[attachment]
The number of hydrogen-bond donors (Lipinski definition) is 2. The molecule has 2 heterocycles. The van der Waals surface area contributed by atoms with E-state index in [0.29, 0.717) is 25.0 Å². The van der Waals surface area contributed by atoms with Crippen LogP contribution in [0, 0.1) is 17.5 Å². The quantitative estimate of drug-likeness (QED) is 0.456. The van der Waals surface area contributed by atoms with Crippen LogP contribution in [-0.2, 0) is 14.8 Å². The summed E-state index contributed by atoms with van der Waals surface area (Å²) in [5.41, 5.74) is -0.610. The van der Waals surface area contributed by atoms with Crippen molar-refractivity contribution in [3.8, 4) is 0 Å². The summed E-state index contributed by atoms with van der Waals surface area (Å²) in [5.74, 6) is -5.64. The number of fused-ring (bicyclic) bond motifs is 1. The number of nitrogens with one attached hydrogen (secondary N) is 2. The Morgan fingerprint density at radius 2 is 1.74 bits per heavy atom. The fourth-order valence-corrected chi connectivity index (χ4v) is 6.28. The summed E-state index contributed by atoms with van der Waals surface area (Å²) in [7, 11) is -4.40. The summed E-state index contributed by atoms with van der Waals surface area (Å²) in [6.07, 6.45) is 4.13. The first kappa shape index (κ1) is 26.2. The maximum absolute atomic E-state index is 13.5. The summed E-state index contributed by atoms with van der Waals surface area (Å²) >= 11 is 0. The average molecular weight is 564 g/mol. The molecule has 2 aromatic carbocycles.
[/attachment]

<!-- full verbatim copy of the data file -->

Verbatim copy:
The number of hydrogen-bond donors (Lipinski definition) is 2. The molecule has 2 heterocycles. The van der Waals surface area contributed by atoms with E-state index in [0.29, 0.717) is 25.0 Å². The van der Waals surface area contributed by atoms with Crippen LogP contribution in [0, 0.1) is 17.5 Å². The quantitative estimate of drug-likeness (QED) is 0.456. The van der Waals surface area contributed by atoms with Crippen LogP contribution in [-0.2, 0) is 14.8 Å². The summed E-state index contributed by atoms with van der Waals surface area (Å²) in [5.41, 5.74) is -0.610. The van der Waals surface area contributed by atoms with Crippen molar-refractivity contribution in [3.8, 4) is 0 Å². The summed E-state index contributed by atoms with van der Waals surface area (Å²) in [5.74, 6) is -5.64. The number of fused-ring (bicyclic) bond motifs is 1. The number of nitrogens with one attached hydrogen (secondary N) is 2. The Morgan fingerprint density at radius 2 is 1.74 bits per heavy atom. The fourth-order valence-corrected chi connectivity index (χ4v) is 6.28. The summed E-state index contributed by atoms with van der Waals surface area (Å²) in [7, 11) is -4.40. The summed E-state index contributed by atoms with van der Waals surface area (Å²) in [6.07, 6.45) is 4.13. The first kappa shape index (κ1) is 26.2. The maximum absolute atomic E-state index is 13.5. The summed E-state index contributed by atoms with van der Waals surface area (Å²) >= 11 is 0. The average molecular weight is 564 g/mol. The molecule has 2 aromatic carbocycles.